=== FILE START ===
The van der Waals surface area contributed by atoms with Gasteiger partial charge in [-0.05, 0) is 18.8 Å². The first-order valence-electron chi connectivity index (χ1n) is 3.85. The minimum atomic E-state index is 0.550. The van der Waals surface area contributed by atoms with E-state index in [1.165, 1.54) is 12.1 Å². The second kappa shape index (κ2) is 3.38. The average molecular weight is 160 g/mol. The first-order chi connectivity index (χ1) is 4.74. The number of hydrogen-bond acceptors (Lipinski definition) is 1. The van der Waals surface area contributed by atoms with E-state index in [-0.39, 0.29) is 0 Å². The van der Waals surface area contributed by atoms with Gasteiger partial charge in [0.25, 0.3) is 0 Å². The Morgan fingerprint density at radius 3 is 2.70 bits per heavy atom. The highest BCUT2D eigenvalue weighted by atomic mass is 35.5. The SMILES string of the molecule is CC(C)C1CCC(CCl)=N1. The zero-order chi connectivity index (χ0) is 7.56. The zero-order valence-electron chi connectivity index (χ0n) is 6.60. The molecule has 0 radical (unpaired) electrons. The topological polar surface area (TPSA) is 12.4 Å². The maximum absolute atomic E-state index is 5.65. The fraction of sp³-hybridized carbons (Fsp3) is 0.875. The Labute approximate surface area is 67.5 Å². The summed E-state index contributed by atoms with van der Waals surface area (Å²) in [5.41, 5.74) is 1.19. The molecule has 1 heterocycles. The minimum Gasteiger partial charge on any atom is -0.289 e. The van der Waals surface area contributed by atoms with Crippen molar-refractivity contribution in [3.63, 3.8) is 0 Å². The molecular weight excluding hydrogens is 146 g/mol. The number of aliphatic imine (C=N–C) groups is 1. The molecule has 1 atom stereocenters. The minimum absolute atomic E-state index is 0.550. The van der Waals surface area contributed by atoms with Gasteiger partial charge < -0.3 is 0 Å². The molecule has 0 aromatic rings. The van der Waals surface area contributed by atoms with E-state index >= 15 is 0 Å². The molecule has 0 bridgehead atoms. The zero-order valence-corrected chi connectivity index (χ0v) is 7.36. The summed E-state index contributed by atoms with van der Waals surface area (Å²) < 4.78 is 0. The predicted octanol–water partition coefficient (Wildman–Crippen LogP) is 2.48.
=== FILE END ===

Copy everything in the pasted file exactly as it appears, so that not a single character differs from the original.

The van der Waals surface area contributed by atoms with Gasteiger partial charge in [-0.05, 0) is 18.8 Å². The first-order valence-electron chi connectivity index (χ1n) is 3.85. The minimum atomic E-state index is 0.550. The van der Waals surface area contributed by atoms with E-state index in [1.165, 1.54) is 12.1 Å². The second kappa shape index (κ2) is 3.38. The average molecular weight is 160 g/mol. The first-order chi connectivity index (χ1) is 4.74. The number of hydrogen-bond acceptors (Lipinski definition) is 1. The van der Waals surface area contributed by atoms with E-state index in [-0.39, 0.29) is 0 Å². The van der Waals surface area contributed by atoms with Gasteiger partial charge in [0.25, 0.3) is 0 Å². The Morgan fingerprint density at radius 3 is 2.70 bits per heavy atom. The highest BCUT2D eigenvalue weighted by atomic mass is 35.5. The SMILES string of the molecule is CC(C)C1CCC(CCl)=N1. The zero-order chi connectivity index (χ0) is 7.56. The zero-order valence-electron chi connectivity index (χ0n) is 6.60. The molecule has 0 radical (unpaired) electrons. The topological polar surface area (TPSA) is 12.4 Å². The maximum absolute atomic E-state index is 5.65. The fraction of sp³-hybridized carbons (Fsp3) is 0.875. The Labute approximate surface area is 67.5 Å². The summed E-state index contributed by atoms with van der Waals surface area (Å²) in [5.41, 5.74) is 1.19. The molecule has 1 heterocycles. The minimum Gasteiger partial charge on any atom is -0.289 e. The van der Waals surface area contributed by atoms with Crippen molar-refractivity contribution in [3.63, 3.8) is 0 Å². The molecular weight excluding hydrogens is 146 g/mol. The number of aliphatic imine (C=N–C) groups is 1. The molecule has 1 atom stereocenters. The minimum absolute atomic E-state index is 0.550. The van der Waals surface area contributed by atoms with Gasteiger partial charge < -0.3 is 0 Å². The molecule has 0 aromatic rings. The van der Waals surface area contributed by atoms with E-state index >= 15 is 0 Å². The molecule has 0 bridgehead atoms. The zero-order valence-corrected chi connectivity index (χ0v) is 7.36. The summed E-state index contributed by atoms with van der Waals surface area (Å²) < 4.78 is 0. The predicted octanol–water partition coefficient (Wildman–Crippen LogP) is 2.48.